NBOPC hymn singing

Why Do We Sing?

“Oh come, let us sing to the Lord! Let us shout joyfully to the Rock of our salvation. Let us come before His presence with thanksgiving; Let us shout joyfully to Him with psalms. For the Lord is the great God, and the great King above all gods.” Psalm 95:1-3

Why do we do what we do as a congregation in Worship? That’s a good and important question that we’ve been looking into. We’ve previously considered the Regulative Principle of Worship and have asked and answered questions of why we have the elements we do in our service, and why don’t we have others. We also looked at the Dialogical Principle of Worship last week, which speaks to the guide and flow of our service. As God Himself is the true audience of our worship, He graciously participates in the service with us. Therefore, one can see that our service has a back and forth flow as worship is a dialogue, a conversation, between God and His people.

More specifically, why do we sing? Some may grasp better why we pray, read and hear the Word preached, partake of the sacraments, etc. But, why do we sing as a church?  Our Directory for Public Worship gives us a helpful, clear answer: “Congregational singing is a duty and privilege to be practiced and cultivated in all the churches. Let every member of the church take part in this act of worship. God’s people should sing, not merely with the lips, but with understanding and with grace in their hearts, making melody to the Lord.” (DPW II.B.2.a.)

As part of the worship we bring, we are to be a body that sings. See the two-fold reason for our singing – duty and privilege. In regards to our duty, God calls us to sing. He desires our praises be given to Him and we do so obediently. But, it’s also a great privilege to be children and sincere worshippers of God Most High. Oh come, let us sing to the Lord! Whole-hearted praise coming out of the lips of believers to the Lord is beautiful! (Ps. 33:1) Praise coming from our hearts, making melody together (Eph. 5:19), is also wonderful as it shows forth glorious fruit of the Spirit’s work. Our united hearts welling up with thanksgiving, joy, and adoration as we respond to His call, His greeting of grace and peace, as we consider and respond to His forgiveness of all of our sins in Jesus Christ, as we respond to His bounty and provision, as we respond having fed on His Word and sacrament. Oh, praise Him! Yes, we should love singing to Him even if we think that we have the worst voice on earth. Shout joyfully to the Rock of your salvation!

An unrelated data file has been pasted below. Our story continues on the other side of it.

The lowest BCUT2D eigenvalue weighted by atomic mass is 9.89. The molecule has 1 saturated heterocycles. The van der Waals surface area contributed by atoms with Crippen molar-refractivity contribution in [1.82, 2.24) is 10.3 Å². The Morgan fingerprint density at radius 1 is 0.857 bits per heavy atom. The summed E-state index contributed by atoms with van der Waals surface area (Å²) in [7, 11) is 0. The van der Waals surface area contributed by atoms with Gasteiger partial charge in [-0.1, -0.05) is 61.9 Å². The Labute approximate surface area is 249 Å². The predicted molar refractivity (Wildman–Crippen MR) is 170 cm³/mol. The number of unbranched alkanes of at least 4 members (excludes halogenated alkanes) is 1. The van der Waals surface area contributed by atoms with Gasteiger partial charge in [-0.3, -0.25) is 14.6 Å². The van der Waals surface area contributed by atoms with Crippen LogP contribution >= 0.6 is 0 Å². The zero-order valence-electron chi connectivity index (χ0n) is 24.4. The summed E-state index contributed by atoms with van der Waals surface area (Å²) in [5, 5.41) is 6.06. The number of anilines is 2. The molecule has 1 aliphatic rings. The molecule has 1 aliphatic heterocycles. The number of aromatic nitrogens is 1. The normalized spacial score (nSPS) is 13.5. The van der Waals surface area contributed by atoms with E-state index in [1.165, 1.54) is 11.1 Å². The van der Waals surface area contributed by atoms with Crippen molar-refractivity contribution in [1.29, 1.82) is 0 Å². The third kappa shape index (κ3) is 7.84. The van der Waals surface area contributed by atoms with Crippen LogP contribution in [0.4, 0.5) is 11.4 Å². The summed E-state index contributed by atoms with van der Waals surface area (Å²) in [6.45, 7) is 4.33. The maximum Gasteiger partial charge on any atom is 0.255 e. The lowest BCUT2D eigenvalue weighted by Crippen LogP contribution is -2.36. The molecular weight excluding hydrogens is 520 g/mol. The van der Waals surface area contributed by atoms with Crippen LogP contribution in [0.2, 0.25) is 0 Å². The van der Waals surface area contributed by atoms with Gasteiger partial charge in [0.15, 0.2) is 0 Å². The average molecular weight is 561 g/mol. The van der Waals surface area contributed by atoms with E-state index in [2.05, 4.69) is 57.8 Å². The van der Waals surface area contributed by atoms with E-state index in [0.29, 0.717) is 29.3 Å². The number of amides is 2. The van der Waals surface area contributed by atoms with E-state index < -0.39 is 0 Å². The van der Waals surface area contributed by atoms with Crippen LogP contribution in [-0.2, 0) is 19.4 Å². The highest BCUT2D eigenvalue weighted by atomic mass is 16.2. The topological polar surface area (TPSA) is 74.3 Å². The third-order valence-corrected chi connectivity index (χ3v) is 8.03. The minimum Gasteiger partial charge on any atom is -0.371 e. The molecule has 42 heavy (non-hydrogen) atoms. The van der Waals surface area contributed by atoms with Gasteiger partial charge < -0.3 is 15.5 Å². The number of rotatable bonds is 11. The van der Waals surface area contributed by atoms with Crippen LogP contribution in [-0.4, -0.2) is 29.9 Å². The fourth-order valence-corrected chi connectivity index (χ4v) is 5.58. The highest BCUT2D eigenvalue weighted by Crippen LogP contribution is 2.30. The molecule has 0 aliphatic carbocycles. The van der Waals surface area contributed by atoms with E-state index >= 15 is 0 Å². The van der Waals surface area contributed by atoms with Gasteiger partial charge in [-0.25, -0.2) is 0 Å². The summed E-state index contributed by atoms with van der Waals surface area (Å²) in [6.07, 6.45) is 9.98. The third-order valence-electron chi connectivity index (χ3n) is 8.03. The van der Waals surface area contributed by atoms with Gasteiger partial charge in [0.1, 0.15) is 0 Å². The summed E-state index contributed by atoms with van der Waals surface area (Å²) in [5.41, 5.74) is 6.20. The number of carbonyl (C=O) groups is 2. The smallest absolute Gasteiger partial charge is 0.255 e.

Let the reasons why we sing help us overcome the temptation to resist opening our mouths widely to Him. You know, though some thought of John Calvin as dour and crusty when it came to singing, Calvin truly saw singing as a gift from God. He thought of it as one of the ways we offer public prayers to God. Whereas the medieval church had bound song in Latin sung only by priests, Calvin sought to free it to do what it was designed to do: to glorify God and edify His worshippers (Ps. 95:1). In fact, he insisted that everyone under his care in Geneva have the privilege of singing praises to God.

As you think more about why we sing today and in the days ahead, consider more of your duty and privilege to do so within the context of your relationship with Jesus whom you love. As you think of your love and adoration for God, it’s a joyful duty and surely is a marvelous privilege! So, let’s continue to come together and sing our hearts out glorifying God, and edifying one another with psalm, hymn, and song.